I’ve seen the conditions in a sea clam factory. The cold, wet, slimey work is done mostly by immigrant women. Now work is work, and I’m sure everything in this factory is legal, and the Massachusetts Division of Marine Fisheries gives hydraulic dredging its blessing, so this “industry” is all above board, but that’s not to say we should support it. When the scale of things gets multiplied by a factor of a thousand – thousands of pounds of sea clams are removed from the ocean, processed and shipped around the world every day – things get messed up. The environment gets assaulted and work conditions get ugly. This is not a pretty industry, in my eyes, but it’s a big one. Think about how often you see clam products – minced clams, frozen clam chowder, cans of clam chowder – and then remember China loves clams. This is a lot of clams being removed from that “live” sand.
I really couldn’t dig my own sea clam, and I wasn’t going to purchase any sea clam products – even fresh processed – to make Mitcham’s stuffed quahaugs, although I’m sure they’re delicious. So I skipped that chapter and went to blue mussels, or Mytilus edulis.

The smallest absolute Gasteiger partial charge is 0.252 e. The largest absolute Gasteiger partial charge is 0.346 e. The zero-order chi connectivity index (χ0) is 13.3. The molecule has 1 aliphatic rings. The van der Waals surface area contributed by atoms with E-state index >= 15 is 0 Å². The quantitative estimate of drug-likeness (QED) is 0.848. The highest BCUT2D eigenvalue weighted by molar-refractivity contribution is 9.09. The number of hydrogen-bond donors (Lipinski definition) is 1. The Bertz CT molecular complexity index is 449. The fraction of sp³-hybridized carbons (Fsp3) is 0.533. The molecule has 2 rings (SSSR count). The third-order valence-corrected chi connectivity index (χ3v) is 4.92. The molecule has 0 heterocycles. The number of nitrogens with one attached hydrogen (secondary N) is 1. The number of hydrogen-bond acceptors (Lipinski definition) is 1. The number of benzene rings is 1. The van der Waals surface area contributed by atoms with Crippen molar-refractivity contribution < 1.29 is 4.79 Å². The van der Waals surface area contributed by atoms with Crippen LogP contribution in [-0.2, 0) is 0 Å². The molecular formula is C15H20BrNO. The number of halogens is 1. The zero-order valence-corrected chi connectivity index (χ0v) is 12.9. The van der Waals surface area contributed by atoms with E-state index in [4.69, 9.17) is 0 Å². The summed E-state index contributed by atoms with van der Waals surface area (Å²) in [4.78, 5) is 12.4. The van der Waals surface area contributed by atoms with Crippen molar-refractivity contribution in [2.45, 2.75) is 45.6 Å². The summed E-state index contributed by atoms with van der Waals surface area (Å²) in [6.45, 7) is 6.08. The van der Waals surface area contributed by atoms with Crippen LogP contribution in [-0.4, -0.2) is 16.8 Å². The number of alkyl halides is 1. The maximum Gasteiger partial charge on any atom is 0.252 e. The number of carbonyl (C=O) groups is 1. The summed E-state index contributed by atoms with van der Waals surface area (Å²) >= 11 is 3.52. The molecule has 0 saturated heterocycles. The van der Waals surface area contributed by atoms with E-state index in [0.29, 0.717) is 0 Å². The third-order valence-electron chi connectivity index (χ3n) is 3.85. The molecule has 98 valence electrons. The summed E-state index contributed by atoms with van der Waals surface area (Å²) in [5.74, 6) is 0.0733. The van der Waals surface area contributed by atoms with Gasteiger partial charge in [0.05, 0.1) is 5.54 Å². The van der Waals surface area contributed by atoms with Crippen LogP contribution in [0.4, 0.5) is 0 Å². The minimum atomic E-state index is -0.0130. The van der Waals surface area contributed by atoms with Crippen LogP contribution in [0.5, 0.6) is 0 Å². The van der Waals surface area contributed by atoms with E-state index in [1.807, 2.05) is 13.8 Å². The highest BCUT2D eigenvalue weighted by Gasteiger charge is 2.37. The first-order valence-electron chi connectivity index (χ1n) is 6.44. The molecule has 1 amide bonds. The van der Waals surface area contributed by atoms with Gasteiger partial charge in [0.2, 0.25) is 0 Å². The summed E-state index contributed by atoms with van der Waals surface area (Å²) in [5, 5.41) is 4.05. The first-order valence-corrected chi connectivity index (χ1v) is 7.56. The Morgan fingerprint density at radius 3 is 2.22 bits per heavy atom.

According to a U.S. Fish and Aquaculture website, mussel shells have been found in kitchen middens as far back as 6,000 B.C. They have been farmed from wooden poles called “bouchots” in France since the 13th century.
Mussels have been like the kale of the oceans; their resilience to salinity and temperature allow them to grow almost anywhere from warm brackish semi-fresh waters in intertidal zones to deep, cold seawaters, even able to survive long periods of sub-zero temperatures. Some mussels can live up to 18 – 24 years old. Wild mussels (once) settled in wide open spaces called mussel beds. But that “once” is the issue.
While farmed mussels are having their day, wild mussels, which once defined the Atlantic coastline, are virtually gone. An article from last summer in the Portland Press Herald discussed Maine’s drastically changed coast, void of gleaming ebony and purple mussel croppings.
There are a number of villains in this tragedy, but the fattest, reddest arrow points to green crabs, Carcinus maenas, listed as one of the top 100 most invasive species in the world. Here’s a link to my own story on the green crab,
http://heatheratwood.com/blog/tag/green-crab-stock/ – but there are many more out there.